When watching sport prior to this role, I was quite analytical in terms of how I watched sport prior to getting this role; looking for patterns of play, interested in what the stats were in game etc. I was (and still am) a big fan of TV shows that go behind the scenes in sport and understand what goes on away from the pitch, such as All or Nothing. Since being in this role, I would say this analytical side has just come more to the forefront when I’m watching, especially hockey! 

What are the most important skills for your coaching and analyst roles? 

Communication and inter-personal skills are key skills when it comes to coaching and performance analysis; being able to communicate with players and coaches about what you are trying to achieve and delivery of sessions and feedback from a coaching point of view, and to articulate what the analysis is showing, what this then means and how we can use this information to improve or highlight great elements of play from an analysis point of view. Having a keen eye for detail is also pretty important in both roles, and for particularly an analyst role, being methodical in your approach; being able to create and manage analysis workflows to generate the data you are after through the process you have designed. 

What are the main technologies and tools that you use in your analysis?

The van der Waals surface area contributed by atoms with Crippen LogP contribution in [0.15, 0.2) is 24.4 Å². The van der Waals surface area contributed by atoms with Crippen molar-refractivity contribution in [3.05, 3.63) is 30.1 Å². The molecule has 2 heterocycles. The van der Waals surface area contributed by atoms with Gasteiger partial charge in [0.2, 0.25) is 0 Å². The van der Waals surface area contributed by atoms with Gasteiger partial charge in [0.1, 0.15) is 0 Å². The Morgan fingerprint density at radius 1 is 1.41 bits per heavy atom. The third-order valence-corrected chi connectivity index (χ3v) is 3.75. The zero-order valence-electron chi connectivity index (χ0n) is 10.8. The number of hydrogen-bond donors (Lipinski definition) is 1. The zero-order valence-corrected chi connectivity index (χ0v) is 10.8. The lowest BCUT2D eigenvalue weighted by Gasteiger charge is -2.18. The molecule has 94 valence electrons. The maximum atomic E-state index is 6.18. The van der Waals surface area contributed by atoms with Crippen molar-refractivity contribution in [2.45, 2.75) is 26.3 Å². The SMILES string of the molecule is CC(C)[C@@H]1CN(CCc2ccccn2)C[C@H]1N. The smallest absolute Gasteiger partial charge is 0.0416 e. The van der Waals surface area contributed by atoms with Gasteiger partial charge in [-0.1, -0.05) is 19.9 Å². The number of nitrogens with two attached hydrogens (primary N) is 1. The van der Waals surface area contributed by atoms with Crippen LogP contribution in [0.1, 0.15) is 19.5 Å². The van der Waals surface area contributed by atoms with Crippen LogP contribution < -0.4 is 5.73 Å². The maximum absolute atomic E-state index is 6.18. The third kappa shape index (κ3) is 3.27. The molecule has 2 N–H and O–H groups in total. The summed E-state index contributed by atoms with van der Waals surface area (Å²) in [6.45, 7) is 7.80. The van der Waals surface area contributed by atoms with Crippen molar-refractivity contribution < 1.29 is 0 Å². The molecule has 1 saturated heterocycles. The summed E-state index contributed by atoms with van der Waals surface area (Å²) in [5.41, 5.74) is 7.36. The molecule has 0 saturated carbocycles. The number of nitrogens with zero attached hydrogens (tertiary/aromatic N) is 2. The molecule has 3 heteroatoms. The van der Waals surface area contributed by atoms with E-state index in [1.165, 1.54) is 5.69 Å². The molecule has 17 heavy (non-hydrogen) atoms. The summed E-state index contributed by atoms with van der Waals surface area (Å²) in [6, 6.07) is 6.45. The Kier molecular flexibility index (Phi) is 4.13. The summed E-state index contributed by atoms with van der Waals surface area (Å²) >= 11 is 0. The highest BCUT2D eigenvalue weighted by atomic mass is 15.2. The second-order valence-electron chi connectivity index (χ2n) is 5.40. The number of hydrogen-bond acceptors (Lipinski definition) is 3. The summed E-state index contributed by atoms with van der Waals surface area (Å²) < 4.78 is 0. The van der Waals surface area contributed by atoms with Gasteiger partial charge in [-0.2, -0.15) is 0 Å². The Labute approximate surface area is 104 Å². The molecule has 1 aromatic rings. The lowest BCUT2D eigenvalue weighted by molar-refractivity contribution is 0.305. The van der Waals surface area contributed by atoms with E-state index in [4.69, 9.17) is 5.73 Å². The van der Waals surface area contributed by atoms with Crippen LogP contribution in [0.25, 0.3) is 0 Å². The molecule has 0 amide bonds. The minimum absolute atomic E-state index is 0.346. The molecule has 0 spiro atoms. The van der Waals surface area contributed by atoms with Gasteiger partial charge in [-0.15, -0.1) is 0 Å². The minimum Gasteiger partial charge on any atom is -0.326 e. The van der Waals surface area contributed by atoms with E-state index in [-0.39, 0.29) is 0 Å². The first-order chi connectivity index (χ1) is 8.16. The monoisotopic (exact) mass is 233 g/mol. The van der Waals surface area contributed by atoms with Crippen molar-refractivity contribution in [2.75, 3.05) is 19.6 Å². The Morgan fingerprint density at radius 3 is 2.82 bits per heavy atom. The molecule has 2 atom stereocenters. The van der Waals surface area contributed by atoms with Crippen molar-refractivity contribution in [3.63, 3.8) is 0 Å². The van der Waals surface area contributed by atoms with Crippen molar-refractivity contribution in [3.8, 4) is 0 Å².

So during most international friendlies and tournaments, analysts are based at the top of a video analyst tower behind one of the goals (normally scaffolding or a crane lift) and capture the footage on a camera, and also capturing the footage onto a laptop. From here in game we will live code the match, which is essentially pressing buttons on the keyboard assigned to specific events on the pitch (goals, circle entries, turnover in possession etc). We use a software called Nacsport that live captures the game onto the laptop and also is the coding software needed for coding matches. In addition to this, I use excel quite a lot of the time, to take the data from Nacsport and generate reports or graphics to help explain the narrative of the game.  

Do you have any advice to offer to students or graduates looking to get into coaching or performance analysis? 

Performance Analysis is such an amazing role for those that love sport and have an analytical mindset; it might even be a role or a career path that you might not know too much about or have never considered! Regardless to the sport that you are involved with, performance analysis will play a large part of what happens in the top sporting environments. Reach out to local clubs to start building up the knowledge and experience, look at the software that is available and the courses online to continue your knowledge and development in this area are great opportunities to gain further insight in the world of performance analysis. 

Commonwealth Games Hockey Squad announcement in Edinburgh
© Craig Watson Craig Watson, craigwatsonpix@icloud.com 07479748060 http://www.craigwatson.co.uk